Tyler Bowling, manager of the Florida Program for Shark Research at the Florida Museum of Natural History, noted last year that blacktip sharks also hunt in shallow water for bait fish, which causes them to be in the same water as bathers.

“Most of the bites we see along the southeast U.S. are from these animals and are usually minor nibbles comparatively speaking,” Bowling said last year.

“Minor nibbles, comparatively speaking?” Comparative to what – a “nibble” from a Teacup Yorkie; a Pit Bull?

Oh and while we’re talking about the joys of beach going, did I mention sunbathing-caused skin cancer?

I don’t know about you, but keeping beaches closed is starting to sound pretty darn good.

Published by Ted Block

Ted Block is a veteran “Mad Man,” having spent 45+ years in the advertising industry. During his career, he was media director of several advertising agencies, including Benton & Bowles in New York and Foote, Cone and Belding in San Francisco; account management director on clients as varied as Clorox, Levi’s and the California Raisin Advisory Board (yes, Ted was responsible for the California Dancing Raisins campaign); and regional director for Asia based in Tokyo for Foote, Cone where he was also the founding president of FCB’s Japanese operations. Ted holds a Bachelor’s degree in communications from Queens College and, before starting in advertising, served on active duty as an officer on USS McCloy (DE-1038) in the U.S. Navy.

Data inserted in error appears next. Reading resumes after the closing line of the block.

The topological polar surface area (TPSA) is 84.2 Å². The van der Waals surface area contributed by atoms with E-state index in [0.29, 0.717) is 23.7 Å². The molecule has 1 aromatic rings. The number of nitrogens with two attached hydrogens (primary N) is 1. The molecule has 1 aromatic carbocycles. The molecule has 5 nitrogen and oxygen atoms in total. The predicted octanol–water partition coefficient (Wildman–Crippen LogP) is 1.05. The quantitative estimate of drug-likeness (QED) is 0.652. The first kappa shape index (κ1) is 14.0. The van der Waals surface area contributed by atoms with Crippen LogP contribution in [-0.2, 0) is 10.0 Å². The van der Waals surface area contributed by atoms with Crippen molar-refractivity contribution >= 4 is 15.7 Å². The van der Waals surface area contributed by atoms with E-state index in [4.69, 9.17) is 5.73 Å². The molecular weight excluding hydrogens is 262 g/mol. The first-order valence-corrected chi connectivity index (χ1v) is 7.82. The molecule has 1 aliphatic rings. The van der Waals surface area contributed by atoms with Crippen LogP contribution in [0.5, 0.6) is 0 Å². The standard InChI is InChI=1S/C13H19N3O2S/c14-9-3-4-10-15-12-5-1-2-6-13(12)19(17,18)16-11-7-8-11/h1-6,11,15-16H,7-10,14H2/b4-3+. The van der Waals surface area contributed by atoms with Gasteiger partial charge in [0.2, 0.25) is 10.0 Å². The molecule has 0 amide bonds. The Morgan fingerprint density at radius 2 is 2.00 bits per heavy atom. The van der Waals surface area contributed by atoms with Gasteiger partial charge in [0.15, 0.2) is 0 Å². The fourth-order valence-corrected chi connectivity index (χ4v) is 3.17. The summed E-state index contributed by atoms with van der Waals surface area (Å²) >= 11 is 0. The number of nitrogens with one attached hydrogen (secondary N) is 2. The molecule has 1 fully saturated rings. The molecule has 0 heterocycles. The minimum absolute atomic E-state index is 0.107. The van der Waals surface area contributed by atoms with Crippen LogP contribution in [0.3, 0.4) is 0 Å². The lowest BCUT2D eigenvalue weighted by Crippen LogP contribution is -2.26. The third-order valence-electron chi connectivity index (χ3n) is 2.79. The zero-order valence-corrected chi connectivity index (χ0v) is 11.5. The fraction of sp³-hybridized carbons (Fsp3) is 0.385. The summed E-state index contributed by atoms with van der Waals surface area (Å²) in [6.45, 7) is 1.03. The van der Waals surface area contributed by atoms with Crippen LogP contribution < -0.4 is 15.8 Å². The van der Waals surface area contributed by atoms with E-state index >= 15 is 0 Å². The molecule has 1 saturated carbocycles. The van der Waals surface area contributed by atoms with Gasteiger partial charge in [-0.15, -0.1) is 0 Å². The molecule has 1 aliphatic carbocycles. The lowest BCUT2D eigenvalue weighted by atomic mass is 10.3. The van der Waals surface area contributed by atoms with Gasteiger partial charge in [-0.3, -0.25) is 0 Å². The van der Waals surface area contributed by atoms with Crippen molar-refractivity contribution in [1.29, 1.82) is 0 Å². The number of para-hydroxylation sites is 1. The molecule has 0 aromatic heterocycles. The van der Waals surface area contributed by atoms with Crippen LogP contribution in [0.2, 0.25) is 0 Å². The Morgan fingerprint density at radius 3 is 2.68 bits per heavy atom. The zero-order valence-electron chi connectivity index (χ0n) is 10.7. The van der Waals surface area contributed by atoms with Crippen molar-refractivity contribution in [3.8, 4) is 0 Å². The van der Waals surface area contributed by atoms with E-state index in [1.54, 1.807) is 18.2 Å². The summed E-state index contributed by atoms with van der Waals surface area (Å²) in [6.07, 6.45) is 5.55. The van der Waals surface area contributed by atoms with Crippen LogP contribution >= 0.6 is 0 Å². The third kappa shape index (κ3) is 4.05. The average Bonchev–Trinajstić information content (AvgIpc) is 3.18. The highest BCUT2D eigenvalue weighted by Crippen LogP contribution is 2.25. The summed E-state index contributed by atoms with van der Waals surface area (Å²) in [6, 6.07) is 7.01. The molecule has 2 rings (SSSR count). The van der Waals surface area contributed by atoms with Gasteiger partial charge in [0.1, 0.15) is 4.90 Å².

5 thoughts on “What’s most important to open? Beaches!

  1. Perhaps the beaches actually symbolize freedom to many people, especially Floridians where much of the culture was built up around the beaches…

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  2. ……with the closing of camps, parents recognize that a summer of their children exclaiming every few minutes, “ What are we doing today?” is a picture that generates the understanding that they need the beach! Social distancing may be the last thing beach goers Are thinking about in their enthusiasm to go back to living normally…..the caveat of course is to keep an eye on the spike of the numbers in September!